Article 1, Section 6, Clause 1
Debate in Massachusetts Ratifying Convention19 Jan. 1788Elliot 2:52--54
Dr. Taylor. Mr. President, it has hitherto been customary for the gentlemen of Congress to be paid by the several state legislatures out of the state treasury. As no state has hitherto failed paying its delegates, why should we leave the good old path? Before the revolution it was considered as a grievance that the governors, &c., received their pay from Great Britain. They could not, in that case, feel their dependence on the people, when they received their appointments and salaries from the crown. I know not why we should not pay them now, as well as heretofore.
Gen. Porter. Have not delegates been retained from Congress, which is virtually recalling them, because they have not been paid? Has not Rhode Island failed to pay their delegates? Should there not be an equal charge throughout the United States, for the payment of the delegates, as there is in this state for the payment of the members of this Convention, met for the general good? Is it not advantageous to the people at large, that the delegates to this Convention are paid out of the public treasury? If any inconvenience, however, can be shown to flow from this plan, I should be glad to hear it.
Hon. Mr. Sedgwick hoped gentlemen would consider that the federal officers of government would be responsible for their conduct; and, as they would regard their reputations, will not assess exorbitant wages. In Massachusetts, and in every other state, the legislatures have power to provide for their own payment; and, he asked, have they ever established it higher than it ought to be? But, on the contrary, have they not made it extremely inconsiderable? The commons of Great Britain, he said, have the power to assess their own wages; but for two centuries they have never exercised it. Can a man, he asked, who has the least respect for the good opinion of his fellow-countrymen, go home to his constituents, after having robbed them by voting himself an exorbitant salary? This principle will be a most powerful check; and in respect to economy, the power lodged as it is in this section will be more advantageous to the people than if retained by the state legislatures. Let us see what the legislature of Massachusetts have done; they vote the salaries of the delegates to Congress, and they have voted them such as have enabled them to live in style suited to the dignity of a respectable state; but these salaries have been four times as much, for the same time, as they ever voted themselves. Therefore, concluded the honorable gentleman, if left to themselves to provide for their own payment, as long as they wish for the good opinion of mankind, they will assess no more than they really deserve, as a compensation for their services.[Volume 2, Page 329]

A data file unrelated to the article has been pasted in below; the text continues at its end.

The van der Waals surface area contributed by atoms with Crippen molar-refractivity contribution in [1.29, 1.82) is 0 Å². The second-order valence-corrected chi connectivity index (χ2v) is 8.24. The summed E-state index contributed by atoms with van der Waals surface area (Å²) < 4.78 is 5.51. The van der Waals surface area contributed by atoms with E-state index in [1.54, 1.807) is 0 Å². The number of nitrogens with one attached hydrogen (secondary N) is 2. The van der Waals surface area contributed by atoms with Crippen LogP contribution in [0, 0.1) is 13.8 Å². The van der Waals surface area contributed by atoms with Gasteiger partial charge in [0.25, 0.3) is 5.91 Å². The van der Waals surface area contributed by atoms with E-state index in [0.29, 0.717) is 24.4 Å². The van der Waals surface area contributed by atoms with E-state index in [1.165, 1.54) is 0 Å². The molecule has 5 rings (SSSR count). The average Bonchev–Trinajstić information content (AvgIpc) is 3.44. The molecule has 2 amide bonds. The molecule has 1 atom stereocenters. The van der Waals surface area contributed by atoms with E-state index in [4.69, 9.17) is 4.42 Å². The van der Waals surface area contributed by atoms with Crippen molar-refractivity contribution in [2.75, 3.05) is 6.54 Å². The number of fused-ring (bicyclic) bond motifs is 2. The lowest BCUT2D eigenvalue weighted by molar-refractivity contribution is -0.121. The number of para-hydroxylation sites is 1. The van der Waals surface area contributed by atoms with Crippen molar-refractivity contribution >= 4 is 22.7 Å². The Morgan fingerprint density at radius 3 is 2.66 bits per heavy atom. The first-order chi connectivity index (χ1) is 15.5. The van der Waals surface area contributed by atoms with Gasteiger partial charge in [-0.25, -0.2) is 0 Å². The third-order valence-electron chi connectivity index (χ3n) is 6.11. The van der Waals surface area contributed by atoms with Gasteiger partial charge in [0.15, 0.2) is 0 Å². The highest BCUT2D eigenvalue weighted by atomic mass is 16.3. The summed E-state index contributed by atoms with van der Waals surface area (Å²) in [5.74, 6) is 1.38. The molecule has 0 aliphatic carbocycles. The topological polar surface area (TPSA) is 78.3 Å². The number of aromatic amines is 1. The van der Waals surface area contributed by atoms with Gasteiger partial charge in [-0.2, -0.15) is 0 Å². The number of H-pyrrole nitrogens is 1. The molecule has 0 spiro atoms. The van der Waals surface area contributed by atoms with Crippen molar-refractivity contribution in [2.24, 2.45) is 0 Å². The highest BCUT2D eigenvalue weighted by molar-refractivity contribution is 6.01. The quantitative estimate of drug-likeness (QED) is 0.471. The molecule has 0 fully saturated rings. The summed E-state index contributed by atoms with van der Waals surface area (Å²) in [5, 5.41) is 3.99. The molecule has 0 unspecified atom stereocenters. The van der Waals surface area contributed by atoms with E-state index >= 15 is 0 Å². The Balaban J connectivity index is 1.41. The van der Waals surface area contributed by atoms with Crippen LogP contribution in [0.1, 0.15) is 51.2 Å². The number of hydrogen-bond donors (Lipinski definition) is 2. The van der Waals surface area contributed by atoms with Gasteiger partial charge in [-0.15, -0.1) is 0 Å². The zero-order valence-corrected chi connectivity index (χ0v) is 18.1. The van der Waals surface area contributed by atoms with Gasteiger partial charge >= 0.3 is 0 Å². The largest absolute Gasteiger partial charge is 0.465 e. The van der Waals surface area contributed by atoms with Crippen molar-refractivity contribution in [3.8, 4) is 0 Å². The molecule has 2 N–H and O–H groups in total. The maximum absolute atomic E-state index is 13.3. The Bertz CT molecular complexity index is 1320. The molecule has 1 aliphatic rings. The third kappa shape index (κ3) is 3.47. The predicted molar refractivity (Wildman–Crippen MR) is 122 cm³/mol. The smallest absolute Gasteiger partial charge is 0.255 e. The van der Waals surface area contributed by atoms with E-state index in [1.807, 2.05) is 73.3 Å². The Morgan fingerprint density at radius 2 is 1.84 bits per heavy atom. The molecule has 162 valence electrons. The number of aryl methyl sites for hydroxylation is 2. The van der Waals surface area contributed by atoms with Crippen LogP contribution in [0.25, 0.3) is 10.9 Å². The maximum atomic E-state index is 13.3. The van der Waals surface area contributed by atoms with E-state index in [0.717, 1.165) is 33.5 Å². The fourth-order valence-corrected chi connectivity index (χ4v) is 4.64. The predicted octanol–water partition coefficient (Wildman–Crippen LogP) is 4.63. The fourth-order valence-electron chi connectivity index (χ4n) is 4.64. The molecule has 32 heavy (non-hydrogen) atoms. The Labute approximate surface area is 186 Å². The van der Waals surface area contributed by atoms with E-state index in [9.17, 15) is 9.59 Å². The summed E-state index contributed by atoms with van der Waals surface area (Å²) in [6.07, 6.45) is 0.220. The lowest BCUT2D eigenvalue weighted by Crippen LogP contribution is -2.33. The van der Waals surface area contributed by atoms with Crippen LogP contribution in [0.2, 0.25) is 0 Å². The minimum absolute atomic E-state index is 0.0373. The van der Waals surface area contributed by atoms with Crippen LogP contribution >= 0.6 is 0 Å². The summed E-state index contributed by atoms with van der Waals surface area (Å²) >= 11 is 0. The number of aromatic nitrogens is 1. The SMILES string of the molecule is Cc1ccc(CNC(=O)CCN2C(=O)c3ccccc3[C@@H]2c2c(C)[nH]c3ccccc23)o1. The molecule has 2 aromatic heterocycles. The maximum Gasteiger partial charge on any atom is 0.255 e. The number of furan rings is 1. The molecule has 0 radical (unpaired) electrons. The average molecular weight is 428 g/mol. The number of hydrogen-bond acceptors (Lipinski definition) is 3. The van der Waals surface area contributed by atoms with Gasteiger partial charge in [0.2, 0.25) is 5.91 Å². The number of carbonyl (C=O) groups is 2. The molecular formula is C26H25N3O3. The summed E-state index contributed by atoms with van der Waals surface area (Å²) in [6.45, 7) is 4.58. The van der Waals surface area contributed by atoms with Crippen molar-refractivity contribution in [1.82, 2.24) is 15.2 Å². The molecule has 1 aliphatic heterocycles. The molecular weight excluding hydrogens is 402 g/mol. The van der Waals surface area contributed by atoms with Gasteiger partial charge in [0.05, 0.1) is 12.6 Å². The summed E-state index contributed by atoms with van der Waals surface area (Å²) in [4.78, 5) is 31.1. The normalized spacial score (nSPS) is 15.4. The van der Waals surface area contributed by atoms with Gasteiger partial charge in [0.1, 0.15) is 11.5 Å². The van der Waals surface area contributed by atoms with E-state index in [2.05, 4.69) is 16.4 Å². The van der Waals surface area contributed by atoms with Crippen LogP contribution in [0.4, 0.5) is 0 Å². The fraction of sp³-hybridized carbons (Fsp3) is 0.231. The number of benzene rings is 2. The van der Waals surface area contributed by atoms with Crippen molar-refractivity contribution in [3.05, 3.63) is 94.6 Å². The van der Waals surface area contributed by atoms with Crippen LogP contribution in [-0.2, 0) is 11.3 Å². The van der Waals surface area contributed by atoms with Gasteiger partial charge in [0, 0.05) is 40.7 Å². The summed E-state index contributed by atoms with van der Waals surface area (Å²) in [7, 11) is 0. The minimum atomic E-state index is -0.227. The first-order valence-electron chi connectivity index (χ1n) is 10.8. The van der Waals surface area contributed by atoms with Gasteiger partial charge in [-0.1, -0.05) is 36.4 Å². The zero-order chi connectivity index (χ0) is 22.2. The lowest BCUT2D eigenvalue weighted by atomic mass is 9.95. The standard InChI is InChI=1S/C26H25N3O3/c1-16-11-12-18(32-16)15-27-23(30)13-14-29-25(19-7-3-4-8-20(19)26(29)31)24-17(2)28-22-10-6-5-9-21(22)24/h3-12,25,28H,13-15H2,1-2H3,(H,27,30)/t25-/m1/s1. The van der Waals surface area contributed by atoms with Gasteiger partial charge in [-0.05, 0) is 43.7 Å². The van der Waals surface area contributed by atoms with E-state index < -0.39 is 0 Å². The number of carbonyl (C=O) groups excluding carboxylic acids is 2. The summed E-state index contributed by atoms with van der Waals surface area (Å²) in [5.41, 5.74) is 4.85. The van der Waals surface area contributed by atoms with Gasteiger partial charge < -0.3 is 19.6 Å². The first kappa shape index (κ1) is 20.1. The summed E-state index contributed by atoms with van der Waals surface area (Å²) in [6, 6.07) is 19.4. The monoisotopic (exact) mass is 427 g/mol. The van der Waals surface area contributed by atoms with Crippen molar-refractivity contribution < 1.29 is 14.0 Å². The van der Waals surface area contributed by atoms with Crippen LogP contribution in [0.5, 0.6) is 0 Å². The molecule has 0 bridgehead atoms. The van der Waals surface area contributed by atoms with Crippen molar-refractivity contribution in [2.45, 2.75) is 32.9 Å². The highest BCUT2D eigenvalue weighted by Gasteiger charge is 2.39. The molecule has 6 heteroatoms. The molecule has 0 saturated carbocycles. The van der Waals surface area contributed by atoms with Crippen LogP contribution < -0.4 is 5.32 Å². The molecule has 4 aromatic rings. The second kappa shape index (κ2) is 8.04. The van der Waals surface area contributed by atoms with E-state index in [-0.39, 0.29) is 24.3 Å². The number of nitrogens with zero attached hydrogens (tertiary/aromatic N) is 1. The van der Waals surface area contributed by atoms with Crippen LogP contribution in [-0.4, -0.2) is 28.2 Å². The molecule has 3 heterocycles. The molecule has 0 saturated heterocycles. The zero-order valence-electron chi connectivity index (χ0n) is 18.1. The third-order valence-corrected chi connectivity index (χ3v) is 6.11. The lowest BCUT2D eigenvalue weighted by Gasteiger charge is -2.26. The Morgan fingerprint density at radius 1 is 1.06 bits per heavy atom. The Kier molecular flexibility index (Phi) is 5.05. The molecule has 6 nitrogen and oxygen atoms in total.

Hon. Mr. King said, if the arguments on the 4th section against an undue control, in the state legislatures, over the federal representatives, were in any degree satisfactory, they are so on this.
Gen. Thompson. Mr. President, the honorable gentleman means well, and is honest in his sentiments; it is all alike. When we see matters at large, and what it all is, we will know what to do with it.
Mr. Parsons. In order that the general government should preserve itself, it is necessary it should preserve justice between the several states. Under the Confederation, the power of this section would not be just; for each state has a right to send seven members to Congress, though some of them do not pay one tenth as much of the public expenses as others. It is a mere federal government of states, neither equal nor proportionate. If gentlemen would use the same candor that the honorable gentleman from Topsham (Gen. Thompson) does, considering all the parts as connected with others, the Constitution would receive a better discussion.
The Founders' Constitution
Volume 2, Article 1, Section 6, Clause 1, Document 11
The University of Chicago Press
Elliot, Jonathan, ed. The Debates in the Several State Conventions on the Adoption of the Federal Constitution as Recommended by the General Convention at Philadelphia in 1787. . . . 5 vols. 2d ed. 1888. Reprint. New York: Burt Franklin, n.d.